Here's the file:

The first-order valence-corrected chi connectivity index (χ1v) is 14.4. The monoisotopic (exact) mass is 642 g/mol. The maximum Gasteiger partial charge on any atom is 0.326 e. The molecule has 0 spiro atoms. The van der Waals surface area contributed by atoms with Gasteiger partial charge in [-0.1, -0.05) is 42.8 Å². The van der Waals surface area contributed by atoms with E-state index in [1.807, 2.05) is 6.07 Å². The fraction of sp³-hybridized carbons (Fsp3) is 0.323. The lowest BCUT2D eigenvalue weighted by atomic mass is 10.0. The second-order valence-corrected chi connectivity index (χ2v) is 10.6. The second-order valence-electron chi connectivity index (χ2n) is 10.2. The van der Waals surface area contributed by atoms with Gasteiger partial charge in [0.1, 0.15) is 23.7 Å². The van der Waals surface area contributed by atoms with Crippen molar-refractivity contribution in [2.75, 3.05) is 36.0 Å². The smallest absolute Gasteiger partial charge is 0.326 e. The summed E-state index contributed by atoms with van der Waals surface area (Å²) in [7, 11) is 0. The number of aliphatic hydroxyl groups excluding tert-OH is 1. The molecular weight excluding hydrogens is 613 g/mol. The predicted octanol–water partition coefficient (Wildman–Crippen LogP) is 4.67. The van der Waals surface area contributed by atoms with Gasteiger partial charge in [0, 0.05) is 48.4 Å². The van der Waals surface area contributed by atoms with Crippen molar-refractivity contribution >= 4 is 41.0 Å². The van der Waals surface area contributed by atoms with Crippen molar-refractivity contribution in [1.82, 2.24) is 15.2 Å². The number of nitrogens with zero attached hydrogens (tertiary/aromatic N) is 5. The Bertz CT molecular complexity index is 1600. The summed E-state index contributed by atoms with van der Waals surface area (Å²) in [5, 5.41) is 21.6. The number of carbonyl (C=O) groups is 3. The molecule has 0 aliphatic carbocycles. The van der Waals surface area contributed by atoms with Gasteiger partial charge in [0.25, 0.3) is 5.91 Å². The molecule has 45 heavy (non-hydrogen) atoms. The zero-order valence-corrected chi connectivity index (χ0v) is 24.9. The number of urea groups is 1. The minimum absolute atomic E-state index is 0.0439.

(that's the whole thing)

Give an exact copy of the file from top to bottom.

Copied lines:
The first-order valence-corrected chi connectivity index (χ1v) is 14.4. The monoisotopic (exact) mass is 642 g/mol. The maximum Gasteiger partial charge on any atom is 0.326 e. The molecule has 0 spiro atoms. The van der Waals surface area contributed by atoms with Gasteiger partial charge in [-0.1, -0.05) is 42.8 Å². The van der Waals surface area contributed by atoms with E-state index in [1.807, 2.05) is 6.07 Å². The fraction of sp³-hybridized carbons (Fsp3) is 0.323. The lowest BCUT2D eigenvalue weighted by atomic mass is 10.0. The second-order valence-corrected chi connectivity index (χ2v) is 10.6. The second-order valence-electron chi connectivity index (χ2n) is 10.2. The van der Waals surface area contributed by atoms with Gasteiger partial charge in [0.1, 0.15) is 23.7 Å². The van der Waals surface area contributed by atoms with Crippen molar-refractivity contribution in [2.75, 3.05) is 36.0 Å². The smallest absolute Gasteiger partial charge is 0.326 e. The summed E-state index contributed by atoms with van der Waals surface area (Å²) in [7, 11) is 0. The number of aliphatic hydroxyl groups excluding tert-OH is 1. The molecular weight excluding hydrogens is 613 g/mol. The predicted octanol–water partition coefficient (Wildman–Crippen LogP) is 4.67. The van der Waals surface area contributed by atoms with Gasteiger partial charge in [0, 0.05) is 48.4 Å². The van der Waals surface area contributed by atoms with Crippen molar-refractivity contribution >= 4 is 41.0 Å². The van der Waals surface area contributed by atoms with Crippen molar-refractivity contribution in [1.82, 2.24) is 15.2 Å². The number of nitrogens with zero attached hydrogens (tertiary/aromatic N) is 5. The Bertz CT molecular complexity index is 1600. The summed E-state index contributed by atoms with van der Waals surface area (Å²) in [5, 5.41) is 21.6. The number of carbonyl (C=O) groups is 3. The molecule has 0 aliphatic carbocycles. The van der Waals surface area contributed by atoms with Gasteiger partial charge in [0.25, 0.3) is 5.91 Å². The molecule has 45 heavy (non-hydrogen) atoms. The zero-order valence-corrected chi connectivity index (χ0v) is 24.9. The number of urea groups is 1. The minimum absolute atomic E-state index is 0.0439.